Worn or weathered garden furniture doesn’t have to rot in the garage.
Repainting furniture is the easiest way to update the look. If you aren’t familiar with my Annie Sloan Chalk Paint obsession, prepare to be informed. Yet again chalk paint has worked its magic.
Here’s the 101: you don’t need to sand the entire surface, you don’t need primer, and it can be done in an afternoon. Seriously.
I love the solid, primitive look of sleeper benches. A brush stroke pattern was just the thing to make a simple shape a quirky part of the decor. If you want to use your bench outdoors, all you have to do is skip the waxing step.
This post was made in collaboration with MKM Building Supplies.
- Sleeper bench (I was sent one courtesy of MKM Building Supplies)
- Annie Sloan Chalk Paint; base in Cream, strokes in Versailles, Olive, Emperor’s Silk
- Paintbrushes in three sizes
- Annie Sloan Clear Wax & a lint free cloth
Putting it all together
Here’s a quick before and after. The bench arrived on a rainy day, which meant the wood got a bit wet and needed some time to dry and fungicide treatment before it could be painted.
If your bench is in good shape, just sand down any splinters.
Another look from the top shows the bands of water exposure. Never fret, covering up any discolouration is simpler than you might think.
Just slap some paint on it!
I set up a painting area in the living room with a thick sheet. If you’ve used Annie Sloan’s paint before, you’ll know just how technical it is: I used old food tubs to pour the paint, mixed the paint with a bit of water, and rested the brushes on some paper plates.
Chalk paint encourages you to use what you already have, so get hands on.
Annie Sloan Chalk Paint doesn’t need any primer. For the base I applied one watered down coat of Cream. I wanted a textured, slightly transparent effect. You can see some of the timber peeking through, especially on the edges. It’s a quick way to get a well-loved, lived-in look. I don’t like my furniture to look too precious!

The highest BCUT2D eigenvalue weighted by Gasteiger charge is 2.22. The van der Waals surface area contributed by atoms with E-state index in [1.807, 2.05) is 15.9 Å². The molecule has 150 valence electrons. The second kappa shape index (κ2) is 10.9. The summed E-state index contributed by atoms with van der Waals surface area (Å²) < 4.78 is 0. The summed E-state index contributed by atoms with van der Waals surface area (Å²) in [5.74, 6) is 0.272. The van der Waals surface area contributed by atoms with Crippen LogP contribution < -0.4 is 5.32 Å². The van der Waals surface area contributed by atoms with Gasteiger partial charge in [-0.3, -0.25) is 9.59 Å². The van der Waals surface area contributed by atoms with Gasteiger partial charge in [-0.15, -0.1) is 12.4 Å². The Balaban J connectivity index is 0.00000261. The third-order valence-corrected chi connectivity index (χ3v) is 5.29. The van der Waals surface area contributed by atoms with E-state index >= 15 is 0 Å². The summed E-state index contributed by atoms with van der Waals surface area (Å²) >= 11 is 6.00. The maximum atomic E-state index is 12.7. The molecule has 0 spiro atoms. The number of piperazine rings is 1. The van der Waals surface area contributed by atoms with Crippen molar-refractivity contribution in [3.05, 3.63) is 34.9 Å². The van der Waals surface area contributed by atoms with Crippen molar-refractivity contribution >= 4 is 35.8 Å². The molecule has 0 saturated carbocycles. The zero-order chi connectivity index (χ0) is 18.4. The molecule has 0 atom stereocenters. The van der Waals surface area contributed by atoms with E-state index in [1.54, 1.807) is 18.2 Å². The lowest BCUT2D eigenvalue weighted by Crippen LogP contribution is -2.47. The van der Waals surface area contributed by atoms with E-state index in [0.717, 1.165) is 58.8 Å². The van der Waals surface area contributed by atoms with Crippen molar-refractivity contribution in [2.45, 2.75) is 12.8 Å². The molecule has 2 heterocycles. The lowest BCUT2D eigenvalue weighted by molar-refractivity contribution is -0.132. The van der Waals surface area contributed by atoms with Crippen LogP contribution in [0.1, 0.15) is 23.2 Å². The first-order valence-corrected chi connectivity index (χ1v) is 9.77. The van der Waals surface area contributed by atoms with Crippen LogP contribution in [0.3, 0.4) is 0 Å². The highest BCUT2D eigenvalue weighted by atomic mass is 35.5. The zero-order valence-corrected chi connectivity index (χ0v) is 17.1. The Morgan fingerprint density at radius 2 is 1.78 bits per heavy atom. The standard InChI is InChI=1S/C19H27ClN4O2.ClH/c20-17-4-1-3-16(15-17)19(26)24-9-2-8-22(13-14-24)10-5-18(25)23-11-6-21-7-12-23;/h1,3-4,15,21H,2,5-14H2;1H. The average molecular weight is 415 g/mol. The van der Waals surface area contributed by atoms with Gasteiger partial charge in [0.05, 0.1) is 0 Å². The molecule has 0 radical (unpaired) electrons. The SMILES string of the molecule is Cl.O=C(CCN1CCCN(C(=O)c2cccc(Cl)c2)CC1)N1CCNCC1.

And yup, those bands of exposure are gone.
I let the base dry for a couple hours before applying the brush strokes. I started with Versailles and Olive to establish the pattern, then let dry. The Emperor’s Silk was painted on last to add some interest.
I used Clear Wax to protect the bench. I might add some Dark Wax in the future to age the look. For now I’m happy with the timber peeking through the cream. If you want to use your bench in the garden, skip the wax and let the paint bake in the sun on a warm day.
Tips for a brush stroke effect
Random is a lot more deliberate than it looks. This was the first time I wanted to create a graphic, brush stroke pattern on a piece of furniture. Here are a few tips that made it easier:
- Think odds, not pairs. I used three stroke colours, with one accent colour.
- Again, odd numbers: I used three brush sizes for more variety.
- Keep some things consistent. The strokes went in the same direction, even on the base.
Turning a worn bench into pride of place of our hallway was such a satisfying project. There’s nothing like painting to brush away some stress.
(Pardon the pun.)
Lots of crafty love,